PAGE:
Written by Gene L. Coon, Carey Wilber, and Gene Roddenberry
Directed by Marc Daniels
It’s pretty much a given among Star Trek fans that Star Trek II: The Wrath of Khan is one of the better of the Star Trek movies, and most will say it was the best. The seeds for that film were sown back in the first season of the original Star Trek series with the episode Space Seed.
The Enterprise is traveling through space when it comes upon an Earth vessel from the 1990’s. This was the time of the last World War on Earth involving eugenics. Faint life signs are picked up and there are signs that the ship is still functioning to some degree. Captain Kirk (William Shatner) decides to send a landing party over. It consists of himself, Scotty (James Doohan), Dr. McCoy (DeForest Kelley), and Lt. McGivers (portrayed by Madlyn Rhue) who is quite knowledgeable on matters of he late 20th and early 21st century on Earth.
Their presence on the Botany Bay triggers the ship to begin resuscitating its occupants. They appear to be humans kept in suspended animation over all those years. They are a mixture of various cultures, although the apparent leader appears to be a Sikh. When he finally comes to, he first asks “How long” and Kirk responds that he has been asleep for two centuries.
McCoy brings the leader over to the Enterprise and is amazed by his recuperative powers. Our of all of the occupants of the Botany Bay, seventy two remain alive in suspended animation. The leader nearly kills Dr. McCoy, but relents and demands to speak to the Captain.
Captan Kirk answer the man’s questions, but the man refuses to give Captain Kirk any other information except his name – Khan. Research soon shows that Khan Noonien Singh (portrayed by Ricardo Montalban) was one of the ruthless dictators of that period, and the last to be deposed. He was also a product of eugenics, having been genetically engineered in terms of physical strength and mental abilities. Khan begins making inroads with Lt. McGivers, who has become enamored with him, and gets her to help him plot his escape. They transport to the Botany Bay and revive his remaining surviving crew.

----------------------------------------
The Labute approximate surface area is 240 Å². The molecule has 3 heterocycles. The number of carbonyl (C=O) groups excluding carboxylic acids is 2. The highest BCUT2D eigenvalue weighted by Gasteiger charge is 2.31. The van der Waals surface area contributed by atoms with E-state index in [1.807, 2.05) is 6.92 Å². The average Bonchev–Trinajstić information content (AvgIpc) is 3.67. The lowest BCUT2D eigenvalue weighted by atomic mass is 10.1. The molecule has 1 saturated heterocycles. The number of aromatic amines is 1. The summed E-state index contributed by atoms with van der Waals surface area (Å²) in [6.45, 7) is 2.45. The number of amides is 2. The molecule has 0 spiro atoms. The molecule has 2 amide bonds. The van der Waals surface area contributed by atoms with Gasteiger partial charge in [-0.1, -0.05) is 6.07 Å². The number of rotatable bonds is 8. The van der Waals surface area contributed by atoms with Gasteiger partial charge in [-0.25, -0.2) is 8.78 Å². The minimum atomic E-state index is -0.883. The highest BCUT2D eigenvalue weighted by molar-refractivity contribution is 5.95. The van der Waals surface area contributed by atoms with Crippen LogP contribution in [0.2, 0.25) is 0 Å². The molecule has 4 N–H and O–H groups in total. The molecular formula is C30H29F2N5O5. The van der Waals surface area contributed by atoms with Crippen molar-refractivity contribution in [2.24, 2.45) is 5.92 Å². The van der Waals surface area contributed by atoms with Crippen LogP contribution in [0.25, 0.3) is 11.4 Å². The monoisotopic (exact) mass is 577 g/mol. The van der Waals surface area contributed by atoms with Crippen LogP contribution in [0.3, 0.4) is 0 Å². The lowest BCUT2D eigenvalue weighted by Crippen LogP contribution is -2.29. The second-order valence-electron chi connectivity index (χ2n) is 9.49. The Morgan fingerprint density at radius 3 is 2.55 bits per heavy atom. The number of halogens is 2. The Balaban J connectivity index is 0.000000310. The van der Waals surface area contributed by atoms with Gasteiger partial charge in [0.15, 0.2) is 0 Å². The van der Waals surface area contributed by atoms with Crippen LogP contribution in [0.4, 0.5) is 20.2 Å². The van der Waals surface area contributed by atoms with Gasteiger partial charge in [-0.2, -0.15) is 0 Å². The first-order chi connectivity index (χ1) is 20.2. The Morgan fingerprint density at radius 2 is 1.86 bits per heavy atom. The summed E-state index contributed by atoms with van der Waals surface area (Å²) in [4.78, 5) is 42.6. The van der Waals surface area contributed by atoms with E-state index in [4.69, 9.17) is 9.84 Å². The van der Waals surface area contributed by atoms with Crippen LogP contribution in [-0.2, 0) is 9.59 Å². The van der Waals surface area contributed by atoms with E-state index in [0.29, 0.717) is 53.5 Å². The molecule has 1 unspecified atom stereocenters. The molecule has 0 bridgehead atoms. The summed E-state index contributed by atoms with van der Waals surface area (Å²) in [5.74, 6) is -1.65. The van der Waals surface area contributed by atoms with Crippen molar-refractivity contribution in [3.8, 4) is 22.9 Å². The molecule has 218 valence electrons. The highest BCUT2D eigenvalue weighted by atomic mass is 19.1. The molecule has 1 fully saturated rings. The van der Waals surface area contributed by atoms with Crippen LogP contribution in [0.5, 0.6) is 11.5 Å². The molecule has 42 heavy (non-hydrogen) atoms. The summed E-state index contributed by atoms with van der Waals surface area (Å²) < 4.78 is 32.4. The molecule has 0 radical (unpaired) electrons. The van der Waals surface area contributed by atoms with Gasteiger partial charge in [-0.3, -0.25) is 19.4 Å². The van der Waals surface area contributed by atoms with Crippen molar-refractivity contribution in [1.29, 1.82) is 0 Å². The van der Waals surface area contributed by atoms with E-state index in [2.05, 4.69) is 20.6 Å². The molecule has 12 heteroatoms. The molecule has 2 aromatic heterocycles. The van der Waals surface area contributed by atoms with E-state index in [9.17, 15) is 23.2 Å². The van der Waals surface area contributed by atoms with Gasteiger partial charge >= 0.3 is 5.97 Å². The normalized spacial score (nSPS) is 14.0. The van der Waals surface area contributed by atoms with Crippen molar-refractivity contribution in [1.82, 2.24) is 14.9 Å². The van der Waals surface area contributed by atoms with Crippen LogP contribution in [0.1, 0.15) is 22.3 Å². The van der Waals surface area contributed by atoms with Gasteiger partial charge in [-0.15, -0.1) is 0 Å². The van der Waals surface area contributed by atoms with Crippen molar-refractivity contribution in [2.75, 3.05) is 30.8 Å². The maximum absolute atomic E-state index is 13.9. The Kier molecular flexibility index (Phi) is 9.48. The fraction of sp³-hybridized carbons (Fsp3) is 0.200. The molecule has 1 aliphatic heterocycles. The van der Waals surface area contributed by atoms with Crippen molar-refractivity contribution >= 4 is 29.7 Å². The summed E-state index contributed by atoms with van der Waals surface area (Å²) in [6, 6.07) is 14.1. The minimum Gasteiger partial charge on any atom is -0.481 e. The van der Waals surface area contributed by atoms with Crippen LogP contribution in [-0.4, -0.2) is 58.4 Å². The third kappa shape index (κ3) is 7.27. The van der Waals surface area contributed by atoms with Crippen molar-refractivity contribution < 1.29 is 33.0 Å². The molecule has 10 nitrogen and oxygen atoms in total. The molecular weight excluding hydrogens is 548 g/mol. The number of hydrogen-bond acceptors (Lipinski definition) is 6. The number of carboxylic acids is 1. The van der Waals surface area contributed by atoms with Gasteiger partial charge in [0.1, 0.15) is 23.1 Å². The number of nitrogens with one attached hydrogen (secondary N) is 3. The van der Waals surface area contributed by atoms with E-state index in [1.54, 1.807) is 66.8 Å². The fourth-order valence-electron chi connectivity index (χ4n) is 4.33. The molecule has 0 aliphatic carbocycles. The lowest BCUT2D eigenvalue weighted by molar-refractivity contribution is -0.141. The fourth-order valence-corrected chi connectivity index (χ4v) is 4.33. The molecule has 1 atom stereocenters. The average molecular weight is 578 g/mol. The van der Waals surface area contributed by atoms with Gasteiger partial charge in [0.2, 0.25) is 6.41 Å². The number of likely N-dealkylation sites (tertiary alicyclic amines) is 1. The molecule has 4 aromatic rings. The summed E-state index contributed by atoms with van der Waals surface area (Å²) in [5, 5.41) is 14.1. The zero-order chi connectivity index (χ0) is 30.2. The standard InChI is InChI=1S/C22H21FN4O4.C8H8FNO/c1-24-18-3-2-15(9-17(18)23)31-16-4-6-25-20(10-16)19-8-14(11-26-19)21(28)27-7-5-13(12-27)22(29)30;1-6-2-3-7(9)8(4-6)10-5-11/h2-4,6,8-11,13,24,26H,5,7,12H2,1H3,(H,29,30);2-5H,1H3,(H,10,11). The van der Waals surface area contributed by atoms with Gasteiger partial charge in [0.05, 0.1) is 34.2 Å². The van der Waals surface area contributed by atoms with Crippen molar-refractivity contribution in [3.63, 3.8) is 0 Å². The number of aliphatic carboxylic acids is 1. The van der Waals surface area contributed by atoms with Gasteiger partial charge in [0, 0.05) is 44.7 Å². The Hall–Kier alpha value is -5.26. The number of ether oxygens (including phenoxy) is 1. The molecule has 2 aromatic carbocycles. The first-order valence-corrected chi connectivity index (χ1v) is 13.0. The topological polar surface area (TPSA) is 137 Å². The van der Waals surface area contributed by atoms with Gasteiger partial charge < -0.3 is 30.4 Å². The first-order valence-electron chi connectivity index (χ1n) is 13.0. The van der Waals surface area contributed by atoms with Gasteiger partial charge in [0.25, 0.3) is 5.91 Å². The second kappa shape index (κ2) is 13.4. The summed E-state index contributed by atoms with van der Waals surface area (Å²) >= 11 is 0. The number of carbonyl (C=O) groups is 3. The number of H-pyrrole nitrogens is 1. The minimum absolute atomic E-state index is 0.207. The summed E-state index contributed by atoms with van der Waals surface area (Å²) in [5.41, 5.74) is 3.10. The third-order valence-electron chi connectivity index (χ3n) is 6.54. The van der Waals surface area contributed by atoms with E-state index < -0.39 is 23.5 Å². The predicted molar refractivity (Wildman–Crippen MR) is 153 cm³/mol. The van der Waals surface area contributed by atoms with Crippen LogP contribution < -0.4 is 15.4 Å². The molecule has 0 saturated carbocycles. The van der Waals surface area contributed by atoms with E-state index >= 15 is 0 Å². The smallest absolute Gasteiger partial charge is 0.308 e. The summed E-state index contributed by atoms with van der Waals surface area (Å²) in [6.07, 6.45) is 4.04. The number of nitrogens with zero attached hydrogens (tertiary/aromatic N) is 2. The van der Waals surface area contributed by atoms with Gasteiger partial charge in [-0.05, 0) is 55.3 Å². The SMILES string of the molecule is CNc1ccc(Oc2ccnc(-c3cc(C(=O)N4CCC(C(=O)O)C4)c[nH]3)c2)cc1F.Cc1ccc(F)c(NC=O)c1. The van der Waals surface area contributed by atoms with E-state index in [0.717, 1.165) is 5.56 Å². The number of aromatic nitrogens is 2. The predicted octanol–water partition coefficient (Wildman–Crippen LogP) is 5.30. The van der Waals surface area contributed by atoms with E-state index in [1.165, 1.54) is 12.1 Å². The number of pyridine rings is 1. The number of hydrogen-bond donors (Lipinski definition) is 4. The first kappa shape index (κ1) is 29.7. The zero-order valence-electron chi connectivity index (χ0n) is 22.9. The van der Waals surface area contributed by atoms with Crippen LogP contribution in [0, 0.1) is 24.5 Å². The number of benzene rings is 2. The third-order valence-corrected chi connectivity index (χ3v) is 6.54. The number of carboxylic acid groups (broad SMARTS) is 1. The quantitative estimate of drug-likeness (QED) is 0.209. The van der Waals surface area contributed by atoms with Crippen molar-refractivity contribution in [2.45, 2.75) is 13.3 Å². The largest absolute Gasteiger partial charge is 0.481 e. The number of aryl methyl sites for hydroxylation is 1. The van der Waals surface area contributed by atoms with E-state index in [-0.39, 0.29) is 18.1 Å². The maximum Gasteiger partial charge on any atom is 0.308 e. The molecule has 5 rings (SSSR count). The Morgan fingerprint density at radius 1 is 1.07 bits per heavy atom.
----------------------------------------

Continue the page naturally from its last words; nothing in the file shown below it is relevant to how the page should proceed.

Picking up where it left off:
Khan’s plan is to take over the Enterprise, which he does. He cuts the air supply to the bridge after taking over Engineering. However, he still needs the crew to operate the vessel which prevents Khan from killing them outright.
Space Seed builds on the fear of the future and of mankind messing around in areas they shouldn’t. At the same time, it draws on the past. Eugenics was the basis for much of the policy in Nazi Germany steering the society toward the “master race” objective of Hitler. By showing that humans were capable of falling into repeating the same mistake, Space Seed showed how technology could lure us into a false sense of security that could ultimately destroy us.
What would seem to be a weakness in Space Seed involving a Starfleet Officer being so easily corrupted ends up being the basis for much of Khan’s motivation in the future. I didn’t particularly care for the character of McGivers throughout Space Seed, but it’s an important part of the future although it appears to be a weakness in this episode. Madlyn Rhue is uneven in the role; at times she is convincing while at others I felt she was horribly miscast.
The regular cast is excellent across the board. Both Leonard Nimoy and William Shatner are in-character as well as being convincing. Nimoy, in particular, manages to convey his difficulty in understanding the human reaction to the genetically engineered superman. Both actors play off of Montalban quite well. DeForest Kelley has perhaps some of his best moments as Dr. McCoy when he stands up to the scalpel-wielding Khan when he first awakens in the Enterprise’s sick bay.
With anyone else in the role of Khan, it could have quickly descended to camp. Montalban is excellent at making Khan larger than life and totally full of himself without the audience laughing at the character. That’s a hard balance to strike. And Montalban does it exceptionally well.
Fans of the series will need to view Space Seed if only because of how it factors into one of the best films of the franchise. However, it’s also a darn good episode in its own right. There are some weaknesses, but they are more indicative of the time period than anything else. The script, acting, and pacing are all above par. You can’t go wrong checking this one out.
Previous episode in the series (link): Star Trek: The Original Series – The Return of the Archons
Next episode in the series (link): Star Trek: The Original Series – A Taste of Armageddon